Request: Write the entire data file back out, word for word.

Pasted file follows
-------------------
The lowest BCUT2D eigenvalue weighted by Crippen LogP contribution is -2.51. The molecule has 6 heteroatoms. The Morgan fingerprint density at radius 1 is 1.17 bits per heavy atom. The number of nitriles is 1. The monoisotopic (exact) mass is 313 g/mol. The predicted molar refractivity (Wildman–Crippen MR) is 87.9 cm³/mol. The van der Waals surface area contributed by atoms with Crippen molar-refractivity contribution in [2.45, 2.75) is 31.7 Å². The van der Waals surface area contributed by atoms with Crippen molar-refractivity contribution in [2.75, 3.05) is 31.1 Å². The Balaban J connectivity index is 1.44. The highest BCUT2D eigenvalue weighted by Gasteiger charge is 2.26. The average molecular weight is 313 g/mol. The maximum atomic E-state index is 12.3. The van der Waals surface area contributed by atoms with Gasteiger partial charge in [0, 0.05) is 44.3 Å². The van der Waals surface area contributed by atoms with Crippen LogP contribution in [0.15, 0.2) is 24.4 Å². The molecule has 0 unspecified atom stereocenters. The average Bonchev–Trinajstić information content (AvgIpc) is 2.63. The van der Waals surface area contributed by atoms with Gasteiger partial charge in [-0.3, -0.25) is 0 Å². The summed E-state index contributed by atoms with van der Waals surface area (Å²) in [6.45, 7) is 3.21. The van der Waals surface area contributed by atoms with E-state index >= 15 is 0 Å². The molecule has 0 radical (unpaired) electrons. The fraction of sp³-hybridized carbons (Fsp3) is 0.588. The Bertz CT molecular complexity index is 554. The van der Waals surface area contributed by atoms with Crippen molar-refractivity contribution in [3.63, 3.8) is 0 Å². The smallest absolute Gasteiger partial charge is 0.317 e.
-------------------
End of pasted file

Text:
The lowest BCUT2D eigenvalue weighted by Crippen LogP contribution is -2.51. The molecule has 6 heteroatoms. The Morgan fingerprint density at radius 1 is 1.17 bits per heavy atom. The number of nitriles is 1. The monoisotopic (exact) mass is 313 g/mol. The predicted molar refractivity (Wildman–Crippen MR) is 87.9 cm³/mol. The van der Waals surface area contributed by atoms with Crippen molar-refractivity contribution in [2.45, 2.75) is 31.7 Å². The van der Waals surface area contributed by atoms with Crippen molar-refractivity contribution in [2.75, 3.05) is 31.1 Å². The Balaban J connectivity index is 1.44. The highest BCUT2D eigenvalue weighted by Gasteiger charge is 2.26. The average molecular weight is 313 g/mol. The maximum atomic E-state index is 12.3. The van der Waals surface area contributed by atoms with Gasteiger partial charge in [0, 0.05) is 44.3 Å². The van der Waals surface area contributed by atoms with Crippen LogP contribution in [0.15, 0.2) is 24.4 Å². The molecule has 0 unspecified atom stereocenters. The average Bonchev–Trinajstić information content (AvgIpc) is 2.63. The van der Waals surface area contributed by atoms with Gasteiger partial charge in [-0.3, -0.25) is 0 Å². The summed E-state index contributed by atoms with van der Waals surface area (Å²) in [6.45, 7) is 3.21. The van der Waals surface area contributed by atoms with E-state index >= 15 is 0 Å². The molecule has 0 radical (unpaired) electrons. The fraction of sp³-hybridized carbons (Fsp3) is 0.588. The Bertz CT molecular complexity index is 554. The van der Waals surface area contributed by atoms with Crippen molar-refractivity contribution in [3.63, 3.8) is 0 Å². The smallest absolute Gasteiger partial charge is 0.317 e.